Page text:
- Psychiatrists met the expected standard of care in 81% of complaints.
- Nearly 8 in 10 coronial cases where we assisted members were finalised without requiring an inquest.
Support in dealing with coronial cases
Coronial investigations often take more than a year for the evidence to be gathered, the process can be drawn out and stressful. At the inquest, the patient’s family are likely to be distressed and seeking answers. These factors can compound the significant emotional impact of a patient’s death and are important reasons to make sure practitioners are supported through the process.
The ways Avant has provided support include:
- being the point of contact for the police and coroner’s office
- ensuring you have all available material and helping you to draft coronial statements
- reviewing your statement from a medical and legal perspective to help you provide an accurate report while not inadvertently compromising your interests or your rights
- providing peer medical support
- advising and assisting through the investigation
- representing you at inquest, or providing advice if you are represented by another entity such as a hospital
- connecting you with our Personal Support Program on 1300 360 364 or Doctor’s Health Advisory Service if required.
Even if the death occurred in a hospital setting and you are indemnified by the hospital, we still recommend you contact us.
Our role will be to support you through the process and ensure your interests are protected.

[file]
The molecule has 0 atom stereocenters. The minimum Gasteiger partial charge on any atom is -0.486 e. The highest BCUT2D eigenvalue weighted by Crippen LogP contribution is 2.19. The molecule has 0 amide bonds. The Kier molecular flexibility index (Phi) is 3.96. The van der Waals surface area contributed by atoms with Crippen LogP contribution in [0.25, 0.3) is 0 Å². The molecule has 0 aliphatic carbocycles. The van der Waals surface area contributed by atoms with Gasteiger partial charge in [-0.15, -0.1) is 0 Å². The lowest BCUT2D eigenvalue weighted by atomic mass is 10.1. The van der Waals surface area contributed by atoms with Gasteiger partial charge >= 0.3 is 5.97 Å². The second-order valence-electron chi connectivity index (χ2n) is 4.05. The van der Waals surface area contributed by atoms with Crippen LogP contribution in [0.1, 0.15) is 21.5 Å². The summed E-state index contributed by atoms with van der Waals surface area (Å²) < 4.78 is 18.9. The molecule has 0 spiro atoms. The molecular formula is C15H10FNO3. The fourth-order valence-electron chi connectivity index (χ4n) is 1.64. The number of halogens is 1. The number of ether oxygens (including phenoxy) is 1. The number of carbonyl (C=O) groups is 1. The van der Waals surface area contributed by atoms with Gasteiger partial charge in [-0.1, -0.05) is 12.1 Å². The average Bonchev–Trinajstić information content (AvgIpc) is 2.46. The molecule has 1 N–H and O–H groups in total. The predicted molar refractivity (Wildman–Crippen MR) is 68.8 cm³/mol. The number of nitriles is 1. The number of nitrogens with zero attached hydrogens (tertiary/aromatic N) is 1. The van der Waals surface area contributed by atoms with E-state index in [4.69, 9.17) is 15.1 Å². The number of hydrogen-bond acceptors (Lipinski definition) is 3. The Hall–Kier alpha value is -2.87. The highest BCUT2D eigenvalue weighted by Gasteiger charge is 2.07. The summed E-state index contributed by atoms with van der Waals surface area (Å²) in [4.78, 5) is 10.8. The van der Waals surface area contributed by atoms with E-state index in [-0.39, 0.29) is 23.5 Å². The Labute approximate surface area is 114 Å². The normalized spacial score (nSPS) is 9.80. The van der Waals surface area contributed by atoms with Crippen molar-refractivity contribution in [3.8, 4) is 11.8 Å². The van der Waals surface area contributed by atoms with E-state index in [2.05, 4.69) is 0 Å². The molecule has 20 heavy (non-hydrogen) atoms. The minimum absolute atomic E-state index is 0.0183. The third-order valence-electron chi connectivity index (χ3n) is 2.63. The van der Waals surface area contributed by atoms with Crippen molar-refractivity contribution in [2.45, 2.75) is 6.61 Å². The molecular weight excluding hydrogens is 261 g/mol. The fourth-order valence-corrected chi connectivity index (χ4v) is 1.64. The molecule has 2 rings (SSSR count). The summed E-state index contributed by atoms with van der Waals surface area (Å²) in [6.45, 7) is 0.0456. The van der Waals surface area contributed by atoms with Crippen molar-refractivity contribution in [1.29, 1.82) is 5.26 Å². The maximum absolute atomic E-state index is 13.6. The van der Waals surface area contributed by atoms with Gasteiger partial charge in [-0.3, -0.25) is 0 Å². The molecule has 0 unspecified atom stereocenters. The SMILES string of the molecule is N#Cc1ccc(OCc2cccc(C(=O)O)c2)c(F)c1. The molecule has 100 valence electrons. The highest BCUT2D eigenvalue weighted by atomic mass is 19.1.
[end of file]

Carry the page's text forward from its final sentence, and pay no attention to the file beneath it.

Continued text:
1. Reportable deaths are violent, unnatural or unexpected deaths or deaths in unusual or suspicious circumstances. These include deaths that occur in care or in custody.
2. Matters include claims, complaints, coronial cases and other matters such as employment disputes and Medicare.
3. Claims refers to claims for money, compensation and civil claims.
4. Complaints relates to formal complaints to regulators.
5. Employment disputes are matters where Avant defends members against complaints or supports members to resolve employment issues.
6. Medicare matters include Medicare investigations and audits.
- Avant factsheet: Coronial investigations and inquests
For any queries on this analysis, please contact us at firstname.lastname@example.org
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IMPORTANT: Avant routinely codes information collected in the course of assisting member doctors in medico-legal matters into a standardised, deidentified dataset. This retrospective analysis was conducted using this dataset. The findings represent the experience of these doctors in the period of time specified, which may not reflect the experience of all doctors in Australia. This publication is not comprehensive and does not constitute legal or medical advice. You should seek legal or other professional advice before relying on any content, and practise proper clinical decision-making with regard to the individual circumstances. Persons implementing any recommendations contained in this publication must exercise their own independent skill or judgement or seek appropriate professional advice relevant to their own particular practice. Compliance with any recommendations will not in any way guarantee discharge of the duty of care owed to patients and others coming into contact with the health professional or practice. Avant is not responsible to you or anyone else for any loss suffered in connection with the use of this information. Information is only current at the date initially published [July 2023]. © Avant Mutual Group Limited 2023. MJN-1284 06/23 (DT-3271)